Atopy and Role of Mast Cells in IgE-Mediated Allergic Diseases
Guillermina Yanek Jiménez-AndradeAffiliation:
Cutaneous Biology Research Center, Massachusetts General Hospital and Harvard Medical School, Charlestown, Massachusetts 02129, USA.
Atopy is characterized by a high production of IgE in response to common allergens exposure and by positive responses to skin-prick test against specific antigens. Atopy can contribute to the development of atopic asthma and atopic eczema. This condition involves the participation of different cells including mast cells that express the high-affinity Fc receptor for IgE, the FcεRI receptor. Crosslinking of FcεRI-bound IgE in absence of an allergen increases the expression of IgE receptor, enhances mast cells survival and induces synthesis and secretion of several inflammatory mediators that contribute to increase allergic reactions. The number of mast cells and their mediators increase in asthma and eczema and could be involved in the pathogenesis of these diseases.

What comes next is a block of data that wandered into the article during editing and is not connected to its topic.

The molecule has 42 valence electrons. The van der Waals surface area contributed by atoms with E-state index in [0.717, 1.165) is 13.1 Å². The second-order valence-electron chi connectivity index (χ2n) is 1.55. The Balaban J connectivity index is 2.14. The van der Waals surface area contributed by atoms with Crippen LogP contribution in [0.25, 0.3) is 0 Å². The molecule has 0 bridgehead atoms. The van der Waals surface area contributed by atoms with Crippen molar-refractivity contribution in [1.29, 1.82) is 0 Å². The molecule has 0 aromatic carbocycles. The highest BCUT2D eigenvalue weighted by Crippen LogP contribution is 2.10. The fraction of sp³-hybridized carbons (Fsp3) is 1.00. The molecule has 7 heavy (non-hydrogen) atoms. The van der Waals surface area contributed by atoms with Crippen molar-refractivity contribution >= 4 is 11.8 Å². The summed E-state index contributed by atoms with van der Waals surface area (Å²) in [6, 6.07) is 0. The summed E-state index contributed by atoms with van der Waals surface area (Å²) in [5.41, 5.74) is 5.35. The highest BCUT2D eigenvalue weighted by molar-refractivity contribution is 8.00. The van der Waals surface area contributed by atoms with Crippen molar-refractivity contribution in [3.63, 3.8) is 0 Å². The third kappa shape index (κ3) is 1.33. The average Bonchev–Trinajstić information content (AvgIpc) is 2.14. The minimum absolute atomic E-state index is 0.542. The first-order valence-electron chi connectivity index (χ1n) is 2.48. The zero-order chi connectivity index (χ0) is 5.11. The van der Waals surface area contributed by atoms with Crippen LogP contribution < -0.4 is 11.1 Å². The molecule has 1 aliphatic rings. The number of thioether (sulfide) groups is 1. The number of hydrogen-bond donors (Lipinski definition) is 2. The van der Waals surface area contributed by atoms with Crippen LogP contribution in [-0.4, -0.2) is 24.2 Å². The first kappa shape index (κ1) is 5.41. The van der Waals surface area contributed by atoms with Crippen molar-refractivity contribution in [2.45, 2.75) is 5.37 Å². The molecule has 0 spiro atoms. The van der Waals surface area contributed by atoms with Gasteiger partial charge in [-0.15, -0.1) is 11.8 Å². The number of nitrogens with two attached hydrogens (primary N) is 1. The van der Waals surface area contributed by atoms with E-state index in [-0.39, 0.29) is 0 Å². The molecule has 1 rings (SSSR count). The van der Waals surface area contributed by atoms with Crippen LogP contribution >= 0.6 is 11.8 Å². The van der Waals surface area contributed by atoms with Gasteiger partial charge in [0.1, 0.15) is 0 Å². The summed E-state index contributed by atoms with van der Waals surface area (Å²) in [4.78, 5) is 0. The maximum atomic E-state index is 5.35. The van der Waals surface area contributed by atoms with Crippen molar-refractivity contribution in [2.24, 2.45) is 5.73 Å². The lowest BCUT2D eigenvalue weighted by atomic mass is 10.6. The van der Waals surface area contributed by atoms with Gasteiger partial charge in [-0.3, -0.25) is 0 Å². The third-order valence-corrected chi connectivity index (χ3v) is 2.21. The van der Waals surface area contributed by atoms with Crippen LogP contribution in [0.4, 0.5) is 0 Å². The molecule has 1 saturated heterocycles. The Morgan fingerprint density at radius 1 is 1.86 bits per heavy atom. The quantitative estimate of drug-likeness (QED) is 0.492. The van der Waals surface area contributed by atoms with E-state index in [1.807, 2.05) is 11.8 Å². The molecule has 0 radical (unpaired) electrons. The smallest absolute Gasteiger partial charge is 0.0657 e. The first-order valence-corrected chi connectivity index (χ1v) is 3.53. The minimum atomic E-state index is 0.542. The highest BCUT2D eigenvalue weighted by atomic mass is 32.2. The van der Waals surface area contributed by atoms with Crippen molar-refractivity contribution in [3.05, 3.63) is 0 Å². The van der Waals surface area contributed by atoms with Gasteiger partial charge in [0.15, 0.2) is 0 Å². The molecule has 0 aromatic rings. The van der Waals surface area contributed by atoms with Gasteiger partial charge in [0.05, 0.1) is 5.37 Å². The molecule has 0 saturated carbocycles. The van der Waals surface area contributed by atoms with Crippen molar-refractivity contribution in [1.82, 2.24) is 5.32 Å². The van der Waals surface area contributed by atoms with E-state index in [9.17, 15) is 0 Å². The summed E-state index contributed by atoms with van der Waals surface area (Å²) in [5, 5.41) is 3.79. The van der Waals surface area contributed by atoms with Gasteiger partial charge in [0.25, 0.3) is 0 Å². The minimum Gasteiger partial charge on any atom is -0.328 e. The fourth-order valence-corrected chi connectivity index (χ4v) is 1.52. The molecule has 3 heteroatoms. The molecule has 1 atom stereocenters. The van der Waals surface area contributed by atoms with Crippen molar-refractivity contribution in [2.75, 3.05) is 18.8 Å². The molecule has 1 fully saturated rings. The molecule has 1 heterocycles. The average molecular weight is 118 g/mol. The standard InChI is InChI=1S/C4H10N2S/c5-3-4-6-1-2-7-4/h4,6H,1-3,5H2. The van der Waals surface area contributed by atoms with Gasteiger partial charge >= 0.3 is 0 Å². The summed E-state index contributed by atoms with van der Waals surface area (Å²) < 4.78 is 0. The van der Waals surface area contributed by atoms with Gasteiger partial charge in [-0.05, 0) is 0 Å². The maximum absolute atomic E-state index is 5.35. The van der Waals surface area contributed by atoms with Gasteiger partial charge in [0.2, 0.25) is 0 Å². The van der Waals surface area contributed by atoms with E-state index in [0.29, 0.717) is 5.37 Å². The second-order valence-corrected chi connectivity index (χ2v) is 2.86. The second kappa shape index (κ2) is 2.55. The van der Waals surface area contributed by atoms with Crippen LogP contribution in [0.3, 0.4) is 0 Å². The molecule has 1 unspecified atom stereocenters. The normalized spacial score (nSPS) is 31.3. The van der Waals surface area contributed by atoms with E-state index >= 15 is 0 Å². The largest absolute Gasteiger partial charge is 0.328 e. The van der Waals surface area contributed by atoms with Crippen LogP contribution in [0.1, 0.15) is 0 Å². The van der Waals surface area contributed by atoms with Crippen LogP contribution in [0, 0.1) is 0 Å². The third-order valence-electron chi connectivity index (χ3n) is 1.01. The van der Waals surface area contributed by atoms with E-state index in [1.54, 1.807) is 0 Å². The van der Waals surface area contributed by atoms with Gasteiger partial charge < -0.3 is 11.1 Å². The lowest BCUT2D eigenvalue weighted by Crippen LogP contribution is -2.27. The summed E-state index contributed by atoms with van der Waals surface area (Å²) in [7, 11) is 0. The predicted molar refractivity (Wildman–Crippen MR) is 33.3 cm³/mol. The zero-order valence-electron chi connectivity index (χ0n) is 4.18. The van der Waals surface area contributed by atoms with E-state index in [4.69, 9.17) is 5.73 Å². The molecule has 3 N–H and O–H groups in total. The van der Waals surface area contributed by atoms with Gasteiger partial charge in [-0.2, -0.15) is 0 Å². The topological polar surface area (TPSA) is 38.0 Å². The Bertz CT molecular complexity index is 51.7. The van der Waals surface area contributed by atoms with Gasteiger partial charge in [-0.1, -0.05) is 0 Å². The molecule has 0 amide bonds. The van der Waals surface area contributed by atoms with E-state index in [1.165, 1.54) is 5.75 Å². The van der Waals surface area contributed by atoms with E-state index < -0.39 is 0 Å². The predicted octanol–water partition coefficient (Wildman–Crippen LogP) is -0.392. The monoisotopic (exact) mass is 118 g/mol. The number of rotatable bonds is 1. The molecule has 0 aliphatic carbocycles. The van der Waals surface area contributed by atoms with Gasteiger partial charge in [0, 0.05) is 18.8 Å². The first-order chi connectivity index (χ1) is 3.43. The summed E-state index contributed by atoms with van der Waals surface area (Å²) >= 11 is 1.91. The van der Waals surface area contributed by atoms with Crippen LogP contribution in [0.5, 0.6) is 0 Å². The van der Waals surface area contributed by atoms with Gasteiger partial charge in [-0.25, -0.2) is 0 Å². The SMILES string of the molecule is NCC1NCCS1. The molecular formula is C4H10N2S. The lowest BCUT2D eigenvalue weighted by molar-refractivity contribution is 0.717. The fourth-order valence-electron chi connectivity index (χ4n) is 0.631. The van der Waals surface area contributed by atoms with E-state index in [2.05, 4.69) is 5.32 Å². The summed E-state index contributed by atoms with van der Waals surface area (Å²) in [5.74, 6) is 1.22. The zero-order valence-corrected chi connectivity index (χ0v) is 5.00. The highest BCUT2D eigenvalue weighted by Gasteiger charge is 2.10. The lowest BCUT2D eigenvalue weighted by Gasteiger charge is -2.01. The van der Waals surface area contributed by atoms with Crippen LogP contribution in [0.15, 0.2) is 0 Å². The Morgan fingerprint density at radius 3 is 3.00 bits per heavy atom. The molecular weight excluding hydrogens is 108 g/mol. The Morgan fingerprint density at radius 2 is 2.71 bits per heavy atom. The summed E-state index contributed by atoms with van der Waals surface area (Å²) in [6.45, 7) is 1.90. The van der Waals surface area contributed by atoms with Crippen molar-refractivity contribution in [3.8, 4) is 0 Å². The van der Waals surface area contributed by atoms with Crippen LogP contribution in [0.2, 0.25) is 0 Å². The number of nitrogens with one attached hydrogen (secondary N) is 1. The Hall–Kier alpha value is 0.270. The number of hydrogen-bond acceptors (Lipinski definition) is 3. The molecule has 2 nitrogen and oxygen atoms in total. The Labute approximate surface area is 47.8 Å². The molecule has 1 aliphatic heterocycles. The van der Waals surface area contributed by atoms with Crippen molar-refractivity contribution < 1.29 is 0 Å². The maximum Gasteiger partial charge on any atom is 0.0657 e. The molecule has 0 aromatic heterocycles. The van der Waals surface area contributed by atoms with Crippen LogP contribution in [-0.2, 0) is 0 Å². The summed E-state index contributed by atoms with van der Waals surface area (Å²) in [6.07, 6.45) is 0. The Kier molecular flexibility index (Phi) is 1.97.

Genetic factors such as mutations and polymorphism in several genes of the subunits of the FcεRI (receptor for IgE), cytokines and their receptors (IL-4, IL-13), and transcription factors (STAT6) allow IgE synthesis. Moreover, epigenetic regulation of genes such as DNA methylation and histone modifications are the genetic background of atopy.
This review attempts to summarize the recent progress on the pathology of atopy, its risk factors and the role of mast cells in two atopic diseases: atopic asthma and atopic eczema.
Atopy, atopic asthma, atopic eczema, FcεRI, IgE, inflammatory mediators, mast cells.
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